Why isn't HTTP/2 improving the pagespeed score

Why isn't HTTP/2 improving the pagespeed score

Sometimes a LinkedIn post of mine is leading to new questions as well. This time: "How do you get a high PageSpeed score when a site is using HTTP/2?"

In this case, it was a Wordpress website where HTTP/2 was enabled. Despite HTTP/2 support the PageSpeed score did not improve. This led to the following question.

Hi Erwin, question. How do you get a high PageSpeed Insights score when a site is using HTTP/2? I can't seem to improve the PageSpeed score because of render-blocking JavaScript / CSS.

Earlier, I wrote a LinkedIn post about the impact of TTFB on your PageSpeed score and if HTTP/2 should be enabled by default by hosting providers. As HTTP/2 was mentioned, this led to new questions.

When does HTTP/2 improve pagespeed?

HTTP/2 is cool, but isn't likely to perceptibly improve things in real life within the average website. This is because the average website often has more severe bottlenecks. For example, Wordpress (and plugins) will often bundle CSS and JS resources. Despite HTTP/2 being around for a while, people are still using such plugins.

As a result, the amount of requests that are render blocking are likely to be below the maximum amount of simultaneous requests already. Within HTTP/1, concurrent requests could vary between 2 and 8 per domain, depending on the browse that is being used. Although HTTP/2 is resulting in virtually unlimited concurrent requests per domain, the impact in such scenario won't be that noticeable.

The impact of HTTP/2 will be different though when for example:

  • having Magento 2 with a lot of simultaneous JS requests;
  • having a product listing page with a lot of images and no JS or native image lazyloading.

HTTP/2 and render blocking resources

The impact of HTTP/2 could be limited due to the presence of other bottlenecks, such as render blocking resources. Where you won't read anything about HTTP/1 versus HTTP/2 as a recommendation within a Google PageSpeed Insights audit, chances are you stumbled on the render blocking resource recommendation once or twice.

Moreover, even with HTTP/2 enabled, the perceived performance will be as good as the single worst render blocking CSS or JS (depending on size + network latency). This will impact visual metrics -and thus user engagement and conversion- such as:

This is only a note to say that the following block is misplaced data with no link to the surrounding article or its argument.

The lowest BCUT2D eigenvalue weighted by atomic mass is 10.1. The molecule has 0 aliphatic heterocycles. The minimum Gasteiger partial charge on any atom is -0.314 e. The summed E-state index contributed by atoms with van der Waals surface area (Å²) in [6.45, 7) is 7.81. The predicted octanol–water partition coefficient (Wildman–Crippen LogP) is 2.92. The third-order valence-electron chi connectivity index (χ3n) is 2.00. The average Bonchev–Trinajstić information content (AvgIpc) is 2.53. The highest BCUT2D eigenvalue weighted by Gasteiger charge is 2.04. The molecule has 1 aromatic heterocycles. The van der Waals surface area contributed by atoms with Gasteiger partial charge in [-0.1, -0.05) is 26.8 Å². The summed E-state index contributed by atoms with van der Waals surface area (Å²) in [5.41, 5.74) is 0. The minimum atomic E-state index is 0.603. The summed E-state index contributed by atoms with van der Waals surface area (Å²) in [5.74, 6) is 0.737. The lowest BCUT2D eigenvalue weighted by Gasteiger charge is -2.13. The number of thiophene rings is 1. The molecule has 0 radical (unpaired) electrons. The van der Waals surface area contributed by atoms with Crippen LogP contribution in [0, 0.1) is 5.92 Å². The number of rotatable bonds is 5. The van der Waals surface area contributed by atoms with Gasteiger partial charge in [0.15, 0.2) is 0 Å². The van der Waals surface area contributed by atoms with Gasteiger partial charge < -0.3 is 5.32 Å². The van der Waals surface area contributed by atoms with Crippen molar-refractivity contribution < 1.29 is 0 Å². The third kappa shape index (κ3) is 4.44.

• First Contentful Paint;
  • First Meaningful Paint;
  • Largest Contentful Paint;
  • SpeedIndex.

Render blocking JavaScript

Although these metrics will benefit from fixing any render blocking resource, you really want to fix render blocking JavaScript. This is because JavaScript is both render blocking as well as parse blocking.

Your goal should be to defer or move all JavaScript, even inline JavaScript. Next, reduce the CSS resources in the head to only load the CSS that is needed for compositing above-the-fold elements. This could be done by inline critical CSS. This could lead to new challenges such as longer content download, style inheritance or cumulative layout shifts and thus bad UX, but obviously is out of the scope of HTTP/2.

If inlining critical CSS is too much of an effort, then at least reduce the amount of render blocking stylesheets to only those stylesheets needed for compositing above-the-fold elements. Codesplit or lazyload other CSS, for example using Filamentgroup Inc's CSS solution.

HTTP/2 conclusion

Depending on your hosting provider, your website might already load via the HTTP/2 protocol. HTTP/2 is one of of many pagespeed and performance improvements you get for free.

However, don't expect magical things from HTTP/2 alone, at all times. It will be able to make a difference when you know what is happening within your website as well as how to use it in your advantage.